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Last update: 22nd August 2012

What is research?

Scientific research is about the discovery or creation of new knowledge. In an academic context, this knowledge is 'harvested' for the benefit of humanity. However, nothing is for nothing, including new knowledge. Funded research is paid for by sponsors who have particular interests in the generation of particular kinds of knowledge, often with a strong idea about how that knowledge might be applied to their serve their needs. A distinction is often made between basic and applied research.

The Organisation for Economic Cooperation and Development (OECD) has developed a standardised approach to international research and development, published as the 2002 edition of the 'FRASCATI MANUAL' (ISBN 92-64-19903-9). On page 30, the Frascati Manual states that:

Research and experimental development (R&D) comprise creative work undertaken on a systematic basis in order to increase the stock of knowledge, including knowledge of man, culture and society, and the use of this stock of knowledge to devise new applications.

R and D covers three activities: basic research, applied research and experimental development.

Human-Computer Interaction, Computer-Supported Cooperative Work and Computer Science

Human-Computer Interaction and Computer-Supported Cooperative Work are fascinating and vibrant fields of research. They focus on the design, evaluation and usage of interactive technologies by people, from a fundamentally user-centred perspective. That is, they put people first in order to conceive of innovations that genuinely add value to activities that people wish to carry out. HCI and CSCW draw on varied scientific traditions, all the way from sociology to mathematics, and design expertise, ranging from architecture to hardware ergonomics. For this very reason, many of the those who research in these fields are fascinating, enthusiastic people for whom lateral thinking is a way of life. But I would say that, wouldn't I?

Computer Science

Computer Science is primarily concerned with representing and manipulating information. Its concerns are commonly described in terms of defining data, on the one hand, and on the other the computations that may be performed over those data in order that they might be informative in a particular context. For the 2008 UK Research Assessment Exercise, Computer Science and Informatics were described as:

The study of methods for acquiring, storing, processing, communicating and reasoning about information, and the role of interactivity in natural and artificial systems, through the implementation, organisation and use of computer hardware, software and other resources. [Computer Science and Informatics] are characterised by the rigorous application of analysis, experimentation and design.'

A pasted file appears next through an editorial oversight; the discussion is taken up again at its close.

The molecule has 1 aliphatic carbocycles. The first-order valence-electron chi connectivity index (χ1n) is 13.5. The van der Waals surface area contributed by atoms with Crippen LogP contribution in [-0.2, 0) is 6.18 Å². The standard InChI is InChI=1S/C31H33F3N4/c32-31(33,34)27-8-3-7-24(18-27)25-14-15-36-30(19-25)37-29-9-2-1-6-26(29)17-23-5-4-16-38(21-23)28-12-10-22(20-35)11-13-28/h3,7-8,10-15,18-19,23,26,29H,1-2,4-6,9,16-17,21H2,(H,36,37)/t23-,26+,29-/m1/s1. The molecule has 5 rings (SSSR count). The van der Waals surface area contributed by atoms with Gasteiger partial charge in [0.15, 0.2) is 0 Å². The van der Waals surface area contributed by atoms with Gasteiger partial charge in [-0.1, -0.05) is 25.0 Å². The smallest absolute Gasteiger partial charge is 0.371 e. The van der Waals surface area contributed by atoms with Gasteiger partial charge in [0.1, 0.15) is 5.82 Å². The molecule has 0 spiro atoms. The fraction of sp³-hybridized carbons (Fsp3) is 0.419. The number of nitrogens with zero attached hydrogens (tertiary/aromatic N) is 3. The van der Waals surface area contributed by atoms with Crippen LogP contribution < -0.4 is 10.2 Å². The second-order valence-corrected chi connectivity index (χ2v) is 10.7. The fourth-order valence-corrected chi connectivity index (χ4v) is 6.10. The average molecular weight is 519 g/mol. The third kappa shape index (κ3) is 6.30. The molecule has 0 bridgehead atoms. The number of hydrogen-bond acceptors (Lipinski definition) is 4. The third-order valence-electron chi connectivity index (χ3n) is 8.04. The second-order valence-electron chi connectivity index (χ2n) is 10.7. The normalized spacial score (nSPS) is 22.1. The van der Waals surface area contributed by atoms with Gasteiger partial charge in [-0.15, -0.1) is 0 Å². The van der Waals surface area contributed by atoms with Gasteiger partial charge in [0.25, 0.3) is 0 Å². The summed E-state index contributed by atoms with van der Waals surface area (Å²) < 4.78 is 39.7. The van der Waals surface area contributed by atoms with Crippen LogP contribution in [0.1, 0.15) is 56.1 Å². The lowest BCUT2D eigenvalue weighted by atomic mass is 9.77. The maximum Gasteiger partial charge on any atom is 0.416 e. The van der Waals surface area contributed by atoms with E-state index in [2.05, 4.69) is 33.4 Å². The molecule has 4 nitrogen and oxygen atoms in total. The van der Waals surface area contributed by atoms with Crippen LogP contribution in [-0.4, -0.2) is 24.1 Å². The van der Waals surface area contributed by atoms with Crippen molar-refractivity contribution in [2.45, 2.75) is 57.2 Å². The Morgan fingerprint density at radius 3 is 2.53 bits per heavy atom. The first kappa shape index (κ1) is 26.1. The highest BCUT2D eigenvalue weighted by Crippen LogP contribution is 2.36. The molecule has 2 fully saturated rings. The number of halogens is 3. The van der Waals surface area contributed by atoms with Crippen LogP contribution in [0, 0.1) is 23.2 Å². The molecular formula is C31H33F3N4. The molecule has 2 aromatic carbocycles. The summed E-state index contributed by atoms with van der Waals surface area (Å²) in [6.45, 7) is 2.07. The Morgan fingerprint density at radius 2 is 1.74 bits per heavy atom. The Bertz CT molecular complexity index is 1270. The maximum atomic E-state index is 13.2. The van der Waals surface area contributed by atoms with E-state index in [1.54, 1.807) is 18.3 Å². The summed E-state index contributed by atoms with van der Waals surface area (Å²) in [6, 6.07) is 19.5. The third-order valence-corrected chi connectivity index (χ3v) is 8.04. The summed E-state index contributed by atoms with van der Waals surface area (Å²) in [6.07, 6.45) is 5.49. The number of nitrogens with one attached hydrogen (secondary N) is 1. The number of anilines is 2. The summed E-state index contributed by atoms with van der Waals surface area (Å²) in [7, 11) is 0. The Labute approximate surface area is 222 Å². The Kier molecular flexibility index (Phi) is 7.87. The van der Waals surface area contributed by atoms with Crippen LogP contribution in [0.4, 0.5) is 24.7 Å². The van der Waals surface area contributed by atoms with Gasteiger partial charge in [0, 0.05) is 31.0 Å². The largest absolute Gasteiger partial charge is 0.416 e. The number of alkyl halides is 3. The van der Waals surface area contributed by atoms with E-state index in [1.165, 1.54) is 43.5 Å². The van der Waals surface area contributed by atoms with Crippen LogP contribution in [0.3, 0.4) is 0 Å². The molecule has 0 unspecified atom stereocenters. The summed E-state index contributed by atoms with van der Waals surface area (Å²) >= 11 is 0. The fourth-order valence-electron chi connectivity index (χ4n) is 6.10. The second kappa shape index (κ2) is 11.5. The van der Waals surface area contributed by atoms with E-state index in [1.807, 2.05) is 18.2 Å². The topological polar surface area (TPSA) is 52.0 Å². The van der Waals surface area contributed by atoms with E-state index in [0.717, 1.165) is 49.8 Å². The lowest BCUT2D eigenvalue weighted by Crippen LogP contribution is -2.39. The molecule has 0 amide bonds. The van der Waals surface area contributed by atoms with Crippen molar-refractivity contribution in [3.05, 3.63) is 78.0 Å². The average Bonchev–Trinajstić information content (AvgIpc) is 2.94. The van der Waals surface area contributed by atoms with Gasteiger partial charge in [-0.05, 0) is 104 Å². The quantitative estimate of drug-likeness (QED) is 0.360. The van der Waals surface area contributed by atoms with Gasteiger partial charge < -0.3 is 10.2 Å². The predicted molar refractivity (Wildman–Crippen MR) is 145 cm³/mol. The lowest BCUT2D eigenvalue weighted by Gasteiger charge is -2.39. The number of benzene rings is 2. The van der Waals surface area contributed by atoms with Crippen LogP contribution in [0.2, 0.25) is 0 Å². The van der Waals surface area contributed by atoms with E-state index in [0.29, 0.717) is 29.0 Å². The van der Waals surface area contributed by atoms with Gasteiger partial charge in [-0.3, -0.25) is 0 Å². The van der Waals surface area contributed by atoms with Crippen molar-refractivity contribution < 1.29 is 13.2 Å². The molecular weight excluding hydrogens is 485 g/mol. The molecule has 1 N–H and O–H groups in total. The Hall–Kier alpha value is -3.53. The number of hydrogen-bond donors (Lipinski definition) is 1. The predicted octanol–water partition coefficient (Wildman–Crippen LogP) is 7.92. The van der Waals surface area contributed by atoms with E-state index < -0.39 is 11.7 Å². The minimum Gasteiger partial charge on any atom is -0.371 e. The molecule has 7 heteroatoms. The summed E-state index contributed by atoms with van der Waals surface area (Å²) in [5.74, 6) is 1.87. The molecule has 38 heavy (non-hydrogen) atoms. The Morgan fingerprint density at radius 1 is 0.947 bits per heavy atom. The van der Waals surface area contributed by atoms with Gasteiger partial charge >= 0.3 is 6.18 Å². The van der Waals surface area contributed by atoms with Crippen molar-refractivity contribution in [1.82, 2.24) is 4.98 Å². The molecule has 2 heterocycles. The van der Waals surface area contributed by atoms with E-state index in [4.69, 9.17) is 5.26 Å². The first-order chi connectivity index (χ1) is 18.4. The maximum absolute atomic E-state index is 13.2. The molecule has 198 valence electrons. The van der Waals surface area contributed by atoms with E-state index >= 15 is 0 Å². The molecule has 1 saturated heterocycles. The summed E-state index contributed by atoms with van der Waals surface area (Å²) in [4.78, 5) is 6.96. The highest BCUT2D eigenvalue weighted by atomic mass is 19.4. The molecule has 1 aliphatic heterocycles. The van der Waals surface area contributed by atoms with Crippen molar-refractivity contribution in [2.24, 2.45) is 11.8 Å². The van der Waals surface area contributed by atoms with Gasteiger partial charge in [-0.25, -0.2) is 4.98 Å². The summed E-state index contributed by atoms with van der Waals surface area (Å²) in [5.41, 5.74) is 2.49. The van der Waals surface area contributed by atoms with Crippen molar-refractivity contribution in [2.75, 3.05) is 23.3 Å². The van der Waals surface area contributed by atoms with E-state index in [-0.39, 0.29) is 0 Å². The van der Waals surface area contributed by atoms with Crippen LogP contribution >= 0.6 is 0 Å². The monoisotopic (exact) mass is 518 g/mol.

Computer Science seeks to develop theories for defining systems of computation and methods for their use. In many ways, it is concerned with the effectiveness of processes for organising instructions that are intended to manipulate information, such that desirable outcomes result from their execution. The products of Computer Science are new logical design methodologies, algorithms, and tools, methods for verification and validation of concepts. So Computer Science defines principles for creating and working with information and thereby defines new arenas for working with knowledge. CS research may be applied in contexts that have inherent risk, such as in systems for glass-cockpit flight controls or systems to support health care teams and systems to provide healthcare information.

The study of human beings fits into Computer Science research when it is important to externally validate a Computer Science concept or practice. Informally, it is easy to distinguish between data, information and knowledge. However, from a scientific perspective there are many unsolved problems to do with the conditions that permit one to transform data into information (typically, requiring a known problem context) and then how to derive knowledge from information. The fields of Human-Computer Interaction and Computer-Supported Cooperative Work are cases of CS research that fall into this category. In these fields, processes for organising instructions must extend a concern for how their execution should be accomplished by division of labour between one or more machines and one or more human beings. Such processes are thus governed jointly by an appreciation of the strengths and weaknesses of automation in concert with the strenghts and weaknesses of cognitive and social systems.

Several disciplines might address the same set of issues within a given interdisciplinary field of research, such as HCI, but will do so in different ways. This is because the scientific concerns that motivate interest in the issues are quite different. That means there is a particular communication burden on those who wish to convey their results both within and outside of their "home discipline". The relevance and assumptions of the work need to be made clear for each of the audiences that might benefit from it.